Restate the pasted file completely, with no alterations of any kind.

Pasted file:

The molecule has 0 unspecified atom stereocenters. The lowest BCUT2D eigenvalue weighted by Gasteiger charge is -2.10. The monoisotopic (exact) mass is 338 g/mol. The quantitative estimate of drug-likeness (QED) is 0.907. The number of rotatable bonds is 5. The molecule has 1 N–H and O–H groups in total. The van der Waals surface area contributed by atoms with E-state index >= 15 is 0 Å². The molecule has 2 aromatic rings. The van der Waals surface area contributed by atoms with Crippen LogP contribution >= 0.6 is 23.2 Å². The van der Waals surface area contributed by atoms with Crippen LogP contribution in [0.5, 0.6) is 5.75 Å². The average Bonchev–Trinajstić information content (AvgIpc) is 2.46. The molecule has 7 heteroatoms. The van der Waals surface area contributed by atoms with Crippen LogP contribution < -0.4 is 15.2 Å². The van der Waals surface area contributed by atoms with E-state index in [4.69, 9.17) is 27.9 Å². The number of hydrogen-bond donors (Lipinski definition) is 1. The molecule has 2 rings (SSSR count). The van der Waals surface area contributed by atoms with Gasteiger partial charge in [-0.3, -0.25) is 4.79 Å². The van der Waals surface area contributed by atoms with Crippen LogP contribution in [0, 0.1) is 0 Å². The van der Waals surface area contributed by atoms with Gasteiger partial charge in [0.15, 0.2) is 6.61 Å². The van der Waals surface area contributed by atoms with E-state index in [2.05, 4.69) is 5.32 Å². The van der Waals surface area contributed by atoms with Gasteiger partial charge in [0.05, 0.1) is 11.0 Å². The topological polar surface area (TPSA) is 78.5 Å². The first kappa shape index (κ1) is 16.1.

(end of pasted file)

The molecule has 0 unspecified atom stereocenters. The lowest BCUT2D eigenvalue weighted by Gasteiger charge is -2.10. The monoisotopic (exact) mass is 338 g/mol. The quantitative estimate of drug-likeness (QED) is 0.907. The number of rotatable bonds is 5. The molecule has 1 N–H and O–H groups in total. The van der Waals surface area contributed by atoms with E-state index >= 15 is 0 Å². The molecule has 2 aromatic rings. The van der Waals surface area contributed by atoms with Crippen LogP contribution >= 0.6 is 23.2 Å². The van der Waals surface area contributed by atoms with Crippen LogP contribution in [0.5, 0.6) is 5.75 Å². The average Bonchev–Trinajstić information content (AvgIpc) is 2.46. The molecule has 7 heteroatoms. The van der Waals surface area contributed by atoms with Crippen LogP contribution < -0.4 is 15.2 Å². The van der Waals surface area contributed by atoms with E-state index in [4.69, 9.17) is 27.9 Å². The number of hydrogen-bond donors (Lipinski definition) is 1. The molecule has 2 rings (SSSR count). The van der Waals surface area contributed by atoms with Gasteiger partial charge in [-0.3, -0.25) is 4.79 Å². The van der Waals surface area contributed by atoms with Crippen LogP contribution in [0, 0.1) is 0 Å². The van der Waals surface area contributed by atoms with Gasteiger partial charge in [0.15, 0.2) is 6.61 Å². The van der Waals surface area contributed by atoms with E-state index in [2.05, 4.69) is 5.32 Å². The van der Waals surface area contributed by atoms with Gasteiger partial charge in [0.05, 0.1) is 11.0 Å². The topological polar surface area (TPSA) is 78.5 Å². The first kappa shape index (κ1) is 16.1.